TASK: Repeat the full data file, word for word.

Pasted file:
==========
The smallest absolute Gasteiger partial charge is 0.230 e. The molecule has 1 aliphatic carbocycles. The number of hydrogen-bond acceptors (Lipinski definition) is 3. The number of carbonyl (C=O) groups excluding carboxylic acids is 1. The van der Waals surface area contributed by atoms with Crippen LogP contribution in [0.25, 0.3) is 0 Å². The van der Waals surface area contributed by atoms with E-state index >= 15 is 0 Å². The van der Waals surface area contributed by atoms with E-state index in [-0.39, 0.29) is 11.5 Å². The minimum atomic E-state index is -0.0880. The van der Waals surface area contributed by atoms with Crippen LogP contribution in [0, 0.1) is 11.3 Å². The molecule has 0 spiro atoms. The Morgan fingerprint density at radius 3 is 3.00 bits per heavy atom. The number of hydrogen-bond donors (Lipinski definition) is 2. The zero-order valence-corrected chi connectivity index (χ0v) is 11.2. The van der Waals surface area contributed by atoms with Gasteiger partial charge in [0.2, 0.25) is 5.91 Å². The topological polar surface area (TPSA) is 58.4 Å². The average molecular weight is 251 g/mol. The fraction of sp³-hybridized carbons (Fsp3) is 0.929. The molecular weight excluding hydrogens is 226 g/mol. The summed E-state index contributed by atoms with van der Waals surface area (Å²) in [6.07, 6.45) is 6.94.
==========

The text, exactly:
The smallest absolute Gasteiger partial charge is 0.230 e. The molecule has 1 aliphatic carbocycles. The number of hydrogen-bond acceptors (Lipinski definition) is 3. The number of carbonyl (C=O) groups excluding carboxylic acids is 1. The van der Waals surface area contributed by atoms with Crippen LogP contribution in [0.25, 0.3) is 0 Å². The van der Waals surface area contributed by atoms with E-state index >= 15 is 0 Å². The van der Waals surface area contributed by atoms with E-state index in [-0.39, 0.29) is 11.5 Å². The minimum atomic E-state index is -0.0880. The van der Waals surface area contributed by atoms with Crippen LogP contribution in [0, 0.1) is 11.3 Å². The molecule has 0 spiro atoms. The Morgan fingerprint density at radius 3 is 3.00 bits per heavy atom. The number of hydrogen-bond donors (Lipinski definition) is 2. The zero-order valence-corrected chi connectivity index (χ0v) is 11.2. The van der Waals surface area contributed by atoms with Gasteiger partial charge in [0.2, 0.25) is 5.91 Å². The topological polar surface area (TPSA) is 58.4 Å². The average molecular weight is 251 g/mol. The fraction of sp³-hybridized carbons (Fsp3) is 0.929. The molecular weight excluding hydrogens is 226 g/mol. The summed E-state index contributed by atoms with van der Waals surface area (Å²) in [6.07, 6.45) is 6.94.